“I think we’re playing good, our pitching is doing really well,” said Mayben. “The thing I’m worried about right now is just all the time off and your timing at the plate. I think defensively we’ll be able to play just fine but my concern is are we going to be able to go to the plate and have our timing there and have our approach be right. We’re going to be facing a team from Beaverton that I know has some good pitching so that’s going to be our biggest obstacle.”
Hitting hasn’t really been an issue all season, with Medford boasting a team batting average of .358, but losing at least six at-bats with the change to seven innings and potential rust is something the Mustangs and other league champions like the Hillsboro Barbers (28-10), Mid-Valley Southpaws (23-14) and host Roseburg (22-20) will certainly battle Saturday.
“The first game is going to be huge for us,” said Johnson. “Last year in the first game after we had a week off it took us four or five innings to get it going, but those games last year were nine innings. A seven-inning game is shorter so we’ve got to really come out ready to hit.”
Melton continues to be on pace for a single-season Mustangs record as he enters the state tournament with a team-best .517 batting average to go with 60 runs, 59 RBIs, 22 stolen bases, 10 home runs and 29 extra-base hits overall.
Johnson has also been a steady contributor at the plate, batting .458 with 69 runs, 37 RBIs, 24 stolen bases, seven home runs and 26 extra-base hits overall.
Jack Thompson (.385, 36 runs, 54 RBIs), Brennen Watts (.374, 45 runs, 23 RBIs), Wyatt Baptiste (.374, 28 runs, 18 RBIs), Justin Geyer (.357, 24 runs, 37 RBIs) and Jon-o Gassman (.351, 35 runs, 28 RBIs) have also allowed the Mustangs to put steady pressure on their opponents all summer.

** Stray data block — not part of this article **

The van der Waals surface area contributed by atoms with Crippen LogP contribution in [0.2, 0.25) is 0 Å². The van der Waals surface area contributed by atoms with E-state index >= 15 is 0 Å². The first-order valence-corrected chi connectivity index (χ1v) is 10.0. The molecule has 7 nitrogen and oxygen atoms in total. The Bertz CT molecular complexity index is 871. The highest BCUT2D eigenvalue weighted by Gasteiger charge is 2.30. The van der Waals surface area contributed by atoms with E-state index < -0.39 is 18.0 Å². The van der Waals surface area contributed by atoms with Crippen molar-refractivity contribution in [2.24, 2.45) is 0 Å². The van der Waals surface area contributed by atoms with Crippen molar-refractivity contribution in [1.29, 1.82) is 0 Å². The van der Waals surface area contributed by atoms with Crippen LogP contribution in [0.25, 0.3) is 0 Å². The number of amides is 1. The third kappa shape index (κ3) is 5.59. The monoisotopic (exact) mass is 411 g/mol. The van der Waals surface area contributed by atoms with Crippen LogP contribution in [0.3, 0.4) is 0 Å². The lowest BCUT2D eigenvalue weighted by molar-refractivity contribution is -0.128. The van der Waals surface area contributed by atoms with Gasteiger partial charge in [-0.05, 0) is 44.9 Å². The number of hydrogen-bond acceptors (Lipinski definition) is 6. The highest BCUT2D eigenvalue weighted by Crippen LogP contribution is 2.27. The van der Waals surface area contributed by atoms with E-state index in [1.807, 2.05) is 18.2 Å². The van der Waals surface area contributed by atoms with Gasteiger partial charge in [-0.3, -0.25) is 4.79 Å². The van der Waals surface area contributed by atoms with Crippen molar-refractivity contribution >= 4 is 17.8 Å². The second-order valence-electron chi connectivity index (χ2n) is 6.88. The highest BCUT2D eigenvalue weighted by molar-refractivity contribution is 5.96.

Another key factor for Medford has been its ability to disregard whatever the score is — whether leading or trailing — and remain confident in each other to come up with quality at-bats or defensive plays.
“We never get too hard on ourselves,” said Johnson. “That’s really helped us in important games when we’ve gotten down, we always just stay loose because we know what we’re capable of late in games. We’re a team that never quits, we’re always working hard for each other.”
In Saturday’s other openers at the double-elimination state tournament, the Dallas Dirtbags (34-10) play the Hillsboro Barbers at 1 p.m., the Salem Withnell Dodgers (26-16) play the Mid-Valley Southpaws at 4 p.m. and host Roseburg Dr. Stewart’s face the Corvallis Gerding Builders Marketmen (24-18) at 7 p.m.
A win Saturday for Medford will put them in a 4 p.m. second-round game Sunday against the winner of the contest between Salem and Mid-Valley, while a loss would pit them against that game’s loser at 10 a.m.
The state championship game — or pair of games if necessary — will be Wednesday.
General admission for one game in Roseburg is $6 for adults, $5 for seniors age 55 and over and $4 for children age 6-12. Day passes are $10, with tournament passes available at $25 apiece.
All games will also be streamed live on 541Radio.com free of charge.
Reach reporter Kris Henry at 541-776-4488, firstname.lastname@example.org, www.facebook.com/krishenryMT or www.twitter.com/Kris_Henry